Guest Post – Bones of the Earth
Free today and tomorrow: The Bones of the Earth
Scott Bury’s first novel, The Bones of the Earth, is available free on Monday, October 8 and Tuesday, October 9 from Amazon at (http://www.amazon.com/Bones-Earth-Dark-Age-ebook/dp/B006PI0NRG/).
The Bones of the Earth breaks many rules of the fantasy genre. Set in the Eastern Roman Empire during the Dark Ages, it tells the story of Javor, a social outcast from a remote Slavic village who encounters mythical horrors and has to find the answer to the riddle: what are the bones of the earth, and why has the earth itself turned on humanity?
The story blends mythology from the many cultures : Greek, Roman, Slavic, Teutonic, Sarmatian, Celtic and more.
The following is from the beginning of Part 3 of The Bones of the Earth; Javor has reached the Roman port of Constantius, on the Euxine Sea, which we now call the Black Sea.
A half moon had just risen. Low grey clouds, just shadows against the purpling evening sky, flew ahead of a chill wind from across the Euxine sea.
Javor shivered and drew his ragged cloak closer around his throat. He tried not to make noise as he hurried. He thought he could see his destination in the failing light: a rickety shed at the end of an even more rickety dock, teetering on long poles over the water, separate from all the other buildings in the harbour. In the shadows it looked like a great water-bug perching near the shore, waiting for … something.
He knocked on the door, which was only a cracked and weathered plank. It rattled under his knuckles and opened into blackness. He heard a faint repetitive creaking and a laboured breathing over the gentle sounds of the water below his feet. A musty odour came out. Javor scowled and stepped in hesitantly.
Inside, he could see only dim shapes in the faint light from the open door. There was no fire, yet the air was warm and stuffy. The repetitive creaking came from the far corner. Javor gradually made out a figure squatting on the floor, arms wrapped around his knees, rocking back and forth.
“Hello?” said Javor. “Are—are you … umm, Paleologus?”
The figure stopped rocking and raised his head. Javor could now see that he was wearing a hood. A blanket was wrapped around his legs. “Who are you?” demanded a raspy, aged voice.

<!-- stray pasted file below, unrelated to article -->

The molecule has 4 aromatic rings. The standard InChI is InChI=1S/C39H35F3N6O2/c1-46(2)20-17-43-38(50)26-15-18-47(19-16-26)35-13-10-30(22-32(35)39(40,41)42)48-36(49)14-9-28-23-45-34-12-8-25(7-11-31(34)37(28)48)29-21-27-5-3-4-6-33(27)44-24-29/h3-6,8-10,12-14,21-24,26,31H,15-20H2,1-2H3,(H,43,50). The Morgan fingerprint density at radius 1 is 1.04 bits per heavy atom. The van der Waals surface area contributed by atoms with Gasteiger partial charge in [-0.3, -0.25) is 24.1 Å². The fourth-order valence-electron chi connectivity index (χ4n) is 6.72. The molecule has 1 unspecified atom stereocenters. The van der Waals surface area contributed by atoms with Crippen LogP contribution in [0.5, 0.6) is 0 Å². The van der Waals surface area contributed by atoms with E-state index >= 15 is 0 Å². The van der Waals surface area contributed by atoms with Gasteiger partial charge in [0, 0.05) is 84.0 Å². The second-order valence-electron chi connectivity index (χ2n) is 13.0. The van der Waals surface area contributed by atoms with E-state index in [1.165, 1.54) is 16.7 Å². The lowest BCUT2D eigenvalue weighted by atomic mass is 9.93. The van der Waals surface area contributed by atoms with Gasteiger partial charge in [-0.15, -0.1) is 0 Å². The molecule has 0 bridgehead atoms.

“My name is … Janus,” Javor answered. He didn’t know what prompted him to use the name that Photius had given him at the Roman fort, but it seemed somehow safer in this dilapidated city filled with strange looking and heavily armed people.
“Janus,” repeated the croaking, old voice, and the figure resumed rocking. “Janus,” it rasped again. “So, Photius sent you?”
Javor was shocked to hear the old magus’ name.
“How did you know?”
“From the ring on your finger. What do you want?”
“Photius said you might have answers.”
A strange croaking and wheezing came from the figure. Javor realized it was laughter. “Answers. No. Only questions. There are no answers. There never were, never will be,” the figure rasped. He stopped rocking and lifted his head. Candles flared to sudden life, the light chasing shadows into the corners of the shed. Javor started. I should be used to that old trick by now. Photius used it often enough.
“He is dead, then?” Javor nodded, then gasped as the candlelight illuminated the figure’s face: it was a woman, an old, old woman. Her white hair hung long and limp. Her thin face was all long vertical lines: long, deep shadows dipping below high cheekbones, lines leading from each side of her long nose down to the corners of her mouth, vertical lines like a row of spikes along her upper lip, lines leading down from the corners of her mouth to her chin. There were more deep lines on her neck leading under whatever clothing she was wearing. Yet more lines criss-crossed her forehead. Her eyebrows were mere darker shadows. Her heavy eyelids drooped to almost vertical at the sides.